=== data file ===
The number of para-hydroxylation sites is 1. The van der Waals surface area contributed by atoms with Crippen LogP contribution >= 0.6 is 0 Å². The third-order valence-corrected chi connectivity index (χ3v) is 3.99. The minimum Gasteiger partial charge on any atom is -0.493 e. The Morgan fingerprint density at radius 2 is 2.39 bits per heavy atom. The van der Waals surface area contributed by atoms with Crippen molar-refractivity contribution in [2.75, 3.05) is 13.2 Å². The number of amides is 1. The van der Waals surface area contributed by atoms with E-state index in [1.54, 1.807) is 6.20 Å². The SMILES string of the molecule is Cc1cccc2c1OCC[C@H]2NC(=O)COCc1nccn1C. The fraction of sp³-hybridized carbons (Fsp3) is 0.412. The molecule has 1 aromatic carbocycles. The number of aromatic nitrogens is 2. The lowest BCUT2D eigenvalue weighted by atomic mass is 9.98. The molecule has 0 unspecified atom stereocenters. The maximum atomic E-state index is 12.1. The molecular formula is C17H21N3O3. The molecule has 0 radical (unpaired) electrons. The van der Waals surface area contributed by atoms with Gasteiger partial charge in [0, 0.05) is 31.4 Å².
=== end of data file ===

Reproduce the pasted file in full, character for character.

The number of para-hydroxylation sites is 1. The van der Waals surface area contributed by atoms with Crippen LogP contribution >= 0.6 is 0 Å². The third-order valence-corrected chi connectivity index (χ3v) is 3.99. The minimum Gasteiger partial charge on any atom is -0.493 e. The Morgan fingerprint density at radius 2 is 2.39 bits per heavy atom. The van der Waals surface area contributed by atoms with Crippen molar-refractivity contribution in [2.75, 3.05) is 13.2 Å². The number of amides is 1. The van der Waals surface area contributed by atoms with E-state index in [1.54, 1.807) is 6.20 Å². The SMILES string of the molecule is Cc1cccc2c1OCC[C@H]2NC(=O)COCc1nccn1C. The fraction of sp³-hybridized carbons (Fsp3) is 0.412. The molecule has 1 aromatic carbocycles. The number of aromatic nitrogens is 2. The lowest BCUT2D eigenvalue weighted by atomic mass is 9.98. The molecule has 0 unspecified atom stereocenters. The maximum atomic E-state index is 12.1. The molecular formula is C17H21N3O3. The molecule has 0 radical (unpaired) electrons. The van der Waals surface area contributed by atoms with Gasteiger partial charge in [0, 0.05) is 31.4 Å².